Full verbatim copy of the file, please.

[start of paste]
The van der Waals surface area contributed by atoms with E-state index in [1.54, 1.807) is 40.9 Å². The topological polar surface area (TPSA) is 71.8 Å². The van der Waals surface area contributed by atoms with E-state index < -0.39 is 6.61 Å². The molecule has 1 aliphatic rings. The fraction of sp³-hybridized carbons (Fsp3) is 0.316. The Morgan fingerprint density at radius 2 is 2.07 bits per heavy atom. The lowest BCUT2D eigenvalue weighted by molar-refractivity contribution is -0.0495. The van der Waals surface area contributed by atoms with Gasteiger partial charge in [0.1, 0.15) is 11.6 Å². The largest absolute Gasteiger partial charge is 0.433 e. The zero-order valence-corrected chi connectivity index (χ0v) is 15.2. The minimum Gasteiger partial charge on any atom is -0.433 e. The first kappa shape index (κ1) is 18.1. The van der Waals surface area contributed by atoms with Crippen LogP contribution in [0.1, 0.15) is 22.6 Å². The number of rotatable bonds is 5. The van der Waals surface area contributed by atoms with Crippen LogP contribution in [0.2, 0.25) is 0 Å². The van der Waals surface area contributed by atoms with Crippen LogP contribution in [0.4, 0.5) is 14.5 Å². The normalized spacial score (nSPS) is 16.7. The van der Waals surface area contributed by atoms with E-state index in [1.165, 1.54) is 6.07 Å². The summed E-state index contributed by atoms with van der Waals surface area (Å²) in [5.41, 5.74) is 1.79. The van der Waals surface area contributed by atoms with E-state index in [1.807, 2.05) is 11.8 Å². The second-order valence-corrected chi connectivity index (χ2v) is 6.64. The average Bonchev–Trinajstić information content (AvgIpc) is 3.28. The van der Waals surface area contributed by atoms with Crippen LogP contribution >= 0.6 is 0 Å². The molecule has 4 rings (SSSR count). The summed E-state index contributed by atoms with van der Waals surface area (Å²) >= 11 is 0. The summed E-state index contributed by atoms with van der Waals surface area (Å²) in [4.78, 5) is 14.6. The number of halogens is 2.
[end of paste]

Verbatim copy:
The van der Waals surface area contributed by atoms with E-state index in [1.54, 1.807) is 40.9 Å². The topological polar surface area (TPSA) is 71.8 Å². The van der Waals surface area contributed by atoms with E-state index < -0.39 is 6.61 Å². The molecule has 1 aliphatic rings. The fraction of sp³-hybridized carbons (Fsp3) is 0.316. The Morgan fingerprint density at radius 2 is 2.07 bits per heavy atom. The lowest BCUT2D eigenvalue weighted by molar-refractivity contribution is -0.0495. The van der Waals surface area contributed by atoms with Gasteiger partial charge in [0.1, 0.15) is 11.6 Å². The largest absolute Gasteiger partial charge is 0.433 e. The zero-order valence-corrected chi connectivity index (χ0v) is 15.2. The minimum Gasteiger partial charge on any atom is -0.433 e. The first kappa shape index (κ1) is 18.1. The van der Waals surface area contributed by atoms with Crippen LogP contribution in [0.1, 0.15) is 22.6 Å². The number of rotatable bonds is 5. The van der Waals surface area contributed by atoms with Crippen LogP contribution in [0.2, 0.25) is 0 Å². The van der Waals surface area contributed by atoms with Crippen LogP contribution in [0.4, 0.5) is 14.5 Å². The normalized spacial score (nSPS) is 16.7. The van der Waals surface area contributed by atoms with E-state index in [1.165, 1.54) is 6.07 Å². The summed E-state index contributed by atoms with van der Waals surface area (Å²) in [5.41, 5.74) is 1.79. The van der Waals surface area contributed by atoms with E-state index in [1.807, 2.05) is 11.8 Å². The second-order valence-corrected chi connectivity index (χ2v) is 6.64. The average Bonchev–Trinajstić information content (AvgIpc) is 3.28. The van der Waals surface area contributed by atoms with Crippen LogP contribution >= 0.6 is 0 Å². The molecule has 4 rings (SSSR count). The summed E-state index contributed by atoms with van der Waals surface area (Å²) >= 11 is 0. The summed E-state index contributed by atoms with van der Waals surface area (Å²) in [4.78, 5) is 14.6. The number of halogens is 2.